The benefits of using the Interactive White Board (IWB) are summed up well by J.Gage in the 2006 article ‘How to use an Interactive Whiteboard really Efficiently in your secondary classroom’. Gage believes that ‘Lessons in which an IWB is used generally enable teachers to spend more time engaged with the students’.

One of the benefits is that students liked the large images and the visual emphasis that the IWB encourages. In classrooms still using the ‘Whiteboards’ this is particularly true.  I have witnessed several maths classes requiring the drawing of diagrams and equations which when drawn on the old ‘whiteboards’ were particularly hard to read. Providing information and images which students can easily read and therefore understand is important in the classroom.

The IWB would help teachers to provide for Differentiation. As we know, not all students learn the same. Some students learn best through visual aides such as videos or images. Other students learn best through audio aides. Some students are visually impaired, while other students may have hearing difficulties. Some students are also from non english backgrounds. Reaching out to all students, called Differentiation, is the goal of the teacher.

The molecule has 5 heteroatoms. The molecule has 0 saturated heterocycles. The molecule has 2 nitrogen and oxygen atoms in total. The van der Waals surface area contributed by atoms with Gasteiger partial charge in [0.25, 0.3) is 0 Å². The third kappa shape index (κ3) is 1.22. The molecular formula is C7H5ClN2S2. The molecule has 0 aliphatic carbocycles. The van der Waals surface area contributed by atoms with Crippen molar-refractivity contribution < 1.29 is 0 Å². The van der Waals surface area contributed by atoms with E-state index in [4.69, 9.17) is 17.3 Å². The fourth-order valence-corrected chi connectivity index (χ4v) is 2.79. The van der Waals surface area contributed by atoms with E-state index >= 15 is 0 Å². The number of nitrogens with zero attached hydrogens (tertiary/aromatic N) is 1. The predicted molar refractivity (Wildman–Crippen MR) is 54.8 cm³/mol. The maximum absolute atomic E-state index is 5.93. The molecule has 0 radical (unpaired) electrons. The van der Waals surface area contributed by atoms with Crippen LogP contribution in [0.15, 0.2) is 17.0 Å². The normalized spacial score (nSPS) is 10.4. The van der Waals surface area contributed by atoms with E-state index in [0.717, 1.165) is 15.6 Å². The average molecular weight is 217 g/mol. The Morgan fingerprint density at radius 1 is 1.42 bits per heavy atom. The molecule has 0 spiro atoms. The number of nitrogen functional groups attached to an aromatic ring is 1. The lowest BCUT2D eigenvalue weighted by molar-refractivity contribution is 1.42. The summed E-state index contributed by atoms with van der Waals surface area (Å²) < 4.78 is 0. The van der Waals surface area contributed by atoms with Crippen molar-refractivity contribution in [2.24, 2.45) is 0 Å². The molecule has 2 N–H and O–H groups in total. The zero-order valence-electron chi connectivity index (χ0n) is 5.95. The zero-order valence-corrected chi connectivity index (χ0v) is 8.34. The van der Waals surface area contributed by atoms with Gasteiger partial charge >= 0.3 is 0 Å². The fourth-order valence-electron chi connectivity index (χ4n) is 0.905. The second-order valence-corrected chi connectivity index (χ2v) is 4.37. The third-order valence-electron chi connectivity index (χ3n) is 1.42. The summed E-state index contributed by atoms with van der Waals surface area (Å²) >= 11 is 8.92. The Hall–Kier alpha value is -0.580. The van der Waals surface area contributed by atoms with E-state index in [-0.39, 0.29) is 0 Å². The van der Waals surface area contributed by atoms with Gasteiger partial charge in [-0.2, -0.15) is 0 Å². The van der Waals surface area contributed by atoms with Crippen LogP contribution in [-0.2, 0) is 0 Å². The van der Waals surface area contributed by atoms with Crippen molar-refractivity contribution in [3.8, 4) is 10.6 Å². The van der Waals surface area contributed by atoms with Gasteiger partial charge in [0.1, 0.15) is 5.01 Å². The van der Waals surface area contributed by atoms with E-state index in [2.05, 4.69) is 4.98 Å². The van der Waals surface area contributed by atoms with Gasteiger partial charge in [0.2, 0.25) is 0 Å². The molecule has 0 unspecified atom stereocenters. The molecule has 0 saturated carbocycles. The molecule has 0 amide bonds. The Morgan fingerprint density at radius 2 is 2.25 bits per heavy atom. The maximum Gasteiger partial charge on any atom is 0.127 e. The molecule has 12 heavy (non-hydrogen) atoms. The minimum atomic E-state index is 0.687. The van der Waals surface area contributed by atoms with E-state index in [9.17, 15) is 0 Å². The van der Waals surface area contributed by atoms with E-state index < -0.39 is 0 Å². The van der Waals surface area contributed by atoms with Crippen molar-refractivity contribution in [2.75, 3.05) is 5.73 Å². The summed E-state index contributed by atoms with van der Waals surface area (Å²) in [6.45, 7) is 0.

The IWB caters for Differentiation by allowing the teacher to display visual and audio aides such as videos, images, photos, texts, sounds such as podcasts.

The main benefit of the IWB is that it engages students in the learning. Not only does the IWB allow for the teacher to display videos, audios, images, the internet, but its a great way to involve the students in the learning by having them use the IWB.  Students can use the IWB in presentations by displaying images, videos, audio. But students will also be more encouraged to participate in discussions and come to the IWB and to ‘have a go at the board’.

Lessons in which IWB is used generally enable teachers to spend more time engaged with students and results in less time wasted when students not on task

Problems with IWB and ICT

Like any ICT tool, the IWB are a great tool for learning. As discussed above, the IWB has many benefits to offer teachers and students. 

However, the tool is only as good as the person using it.  This definetly applies to the IWB – as with any ICT tool. 

The centre of the classroom is the teacher, whether that be in a Teacher directed learning or in a Teacher facilitator role in Constructivist or Student Centered Learning.